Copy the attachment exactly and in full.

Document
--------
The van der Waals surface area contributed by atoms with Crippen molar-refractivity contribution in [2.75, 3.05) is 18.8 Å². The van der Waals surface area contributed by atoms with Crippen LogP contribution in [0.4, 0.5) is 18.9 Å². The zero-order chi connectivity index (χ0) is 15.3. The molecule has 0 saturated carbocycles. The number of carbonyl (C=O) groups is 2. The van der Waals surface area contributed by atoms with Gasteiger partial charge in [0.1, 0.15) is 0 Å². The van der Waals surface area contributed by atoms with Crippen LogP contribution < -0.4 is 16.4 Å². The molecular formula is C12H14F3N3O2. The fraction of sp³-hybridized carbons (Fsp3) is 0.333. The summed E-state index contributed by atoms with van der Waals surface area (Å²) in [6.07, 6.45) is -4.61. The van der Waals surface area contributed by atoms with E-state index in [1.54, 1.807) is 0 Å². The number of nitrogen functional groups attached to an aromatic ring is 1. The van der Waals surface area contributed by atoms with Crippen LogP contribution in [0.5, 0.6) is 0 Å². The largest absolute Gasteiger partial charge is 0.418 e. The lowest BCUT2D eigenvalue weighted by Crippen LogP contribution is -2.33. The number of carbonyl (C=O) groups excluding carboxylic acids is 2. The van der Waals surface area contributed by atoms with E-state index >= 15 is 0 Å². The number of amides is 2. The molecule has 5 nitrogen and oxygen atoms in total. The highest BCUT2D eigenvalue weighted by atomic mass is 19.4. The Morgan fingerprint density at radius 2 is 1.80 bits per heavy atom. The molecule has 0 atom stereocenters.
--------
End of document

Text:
The van der Waals surface area contributed by atoms with Crippen molar-refractivity contribution in [2.75, 3.05) is 18.8 Å². The van der Waals surface area contributed by atoms with Crippen LogP contribution in [0.4, 0.5) is 18.9 Å². The zero-order chi connectivity index (χ0) is 15.3. The molecule has 0 saturated carbocycles. The number of carbonyl (C=O) groups is 2. The van der Waals surface area contributed by atoms with Gasteiger partial charge in [0.1, 0.15) is 0 Å². The van der Waals surface area contributed by atoms with Crippen LogP contribution < -0.4 is 16.4 Å². The molecular formula is C12H14F3N3O2. The fraction of sp³-hybridized carbons (Fsp3) is 0.333. The summed E-state index contributed by atoms with van der Waals surface area (Å²) in [6.07, 6.45) is -4.61. The van der Waals surface area contributed by atoms with E-state index in [1.54, 1.807) is 0 Å². The number of nitrogen functional groups attached to an aromatic ring is 1. The van der Waals surface area contributed by atoms with Crippen LogP contribution in [0.5, 0.6) is 0 Å². The largest absolute Gasteiger partial charge is 0.418 e. The lowest BCUT2D eigenvalue weighted by Crippen LogP contribution is -2.33. The number of carbonyl (C=O) groups excluding carboxylic acids is 2. The van der Waals surface area contributed by atoms with E-state index >= 15 is 0 Å². The number of amides is 2. The molecule has 5 nitrogen and oxygen atoms in total. The highest BCUT2D eigenvalue weighted by atomic mass is 19.4. The Morgan fingerprint density at radius 2 is 1.80 bits per heavy atom. The molecule has 0 atom stereocenters.